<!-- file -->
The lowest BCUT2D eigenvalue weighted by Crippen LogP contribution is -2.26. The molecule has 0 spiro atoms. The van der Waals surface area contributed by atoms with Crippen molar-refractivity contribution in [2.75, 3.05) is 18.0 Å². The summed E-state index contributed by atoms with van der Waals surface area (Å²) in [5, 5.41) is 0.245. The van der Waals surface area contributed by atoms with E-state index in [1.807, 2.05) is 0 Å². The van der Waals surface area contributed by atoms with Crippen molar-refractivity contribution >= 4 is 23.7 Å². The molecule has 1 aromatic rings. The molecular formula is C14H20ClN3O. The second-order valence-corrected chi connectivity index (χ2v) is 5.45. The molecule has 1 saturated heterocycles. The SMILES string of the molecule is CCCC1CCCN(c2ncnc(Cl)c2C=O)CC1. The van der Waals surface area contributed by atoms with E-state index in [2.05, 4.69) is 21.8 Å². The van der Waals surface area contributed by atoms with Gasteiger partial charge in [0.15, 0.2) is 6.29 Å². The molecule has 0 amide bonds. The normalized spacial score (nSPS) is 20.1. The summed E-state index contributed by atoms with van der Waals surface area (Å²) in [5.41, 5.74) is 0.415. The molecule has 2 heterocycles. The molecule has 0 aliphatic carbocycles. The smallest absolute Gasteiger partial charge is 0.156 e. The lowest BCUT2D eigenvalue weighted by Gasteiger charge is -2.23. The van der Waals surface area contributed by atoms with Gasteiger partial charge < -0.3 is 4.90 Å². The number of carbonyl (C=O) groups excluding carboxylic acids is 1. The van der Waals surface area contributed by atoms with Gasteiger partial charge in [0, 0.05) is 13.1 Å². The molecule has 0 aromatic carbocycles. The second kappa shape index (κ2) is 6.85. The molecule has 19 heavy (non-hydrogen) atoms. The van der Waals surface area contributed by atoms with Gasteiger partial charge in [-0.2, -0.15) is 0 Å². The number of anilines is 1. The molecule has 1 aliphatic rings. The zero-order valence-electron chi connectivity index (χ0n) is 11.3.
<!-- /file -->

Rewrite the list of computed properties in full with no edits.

The lowest BCUT2D eigenvalue weighted by Crippen LogP contribution is -2.26. The molecule has 0 spiro atoms. The van der Waals surface area contributed by atoms with Crippen molar-refractivity contribution in [2.75, 3.05) is 18.0 Å². The summed E-state index contributed by atoms with van der Waals surface area (Å²) in [5, 5.41) is 0.245. The van der Waals surface area contributed by atoms with E-state index in [1.807, 2.05) is 0 Å². The van der Waals surface area contributed by atoms with Crippen molar-refractivity contribution >= 4 is 23.7 Å². The molecule has 1 aromatic rings. The molecular formula is C14H20ClN3O. The second-order valence-corrected chi connectivity index (χ2v) is 5.45. The molecule has 1 saturated heterocycles. The SMILES string of the molecule is CCCC1CCCN(c2ncnc(Cl)c2C=O)CC1. The van der Waals surface area contributed by atoms with E-state index in [2.05, 4.69) is 21.8 Å². The van der Waals surface area contributed by atoms with Gasteiger partial charge in [0.15, 0.2) is 6.29 Å². The molecule has 0 amide bonds. The normalized spacial score (nSPS) is 20.1. The summed E-state index contributed by atoms with van der Waals surface area (Å²) in [5.41, 5.74) is 0.415. The molecule has 2 heterocycles. The molecule has 0 aliphatic carbocycles. The smallest absolute Gasteiger partial charge is 0.156 e. The lowest BCUT2D eigenvalue weighted by Gasteiger charge is -2.23. The van der Waals surface area contributed by atoms with Gasteiger partial charge < -0.3 is 4.90 Å². The number of carbonyl (C=O) groups excluding carboxylic acids is 1. The van der Waals surface area contributed by atoms with Gasteiger partial charge in [0, 0.05) is 13.1 Å². The molecule has 0 aromatic carbocycles. The second kappa shape index (κ2) is 6.85. The molecule has 19 heavy (non-hydrogen) atoms. The van der Waals surface area contributed by atoms with Gasteiger partial charge in [-0.2, -0.15) is 0 Å². The number of anilines is 1. The molecule has 1 aliphatic rings. The zero-order valence-electron chi connectivity index (χ0n) is 11.3.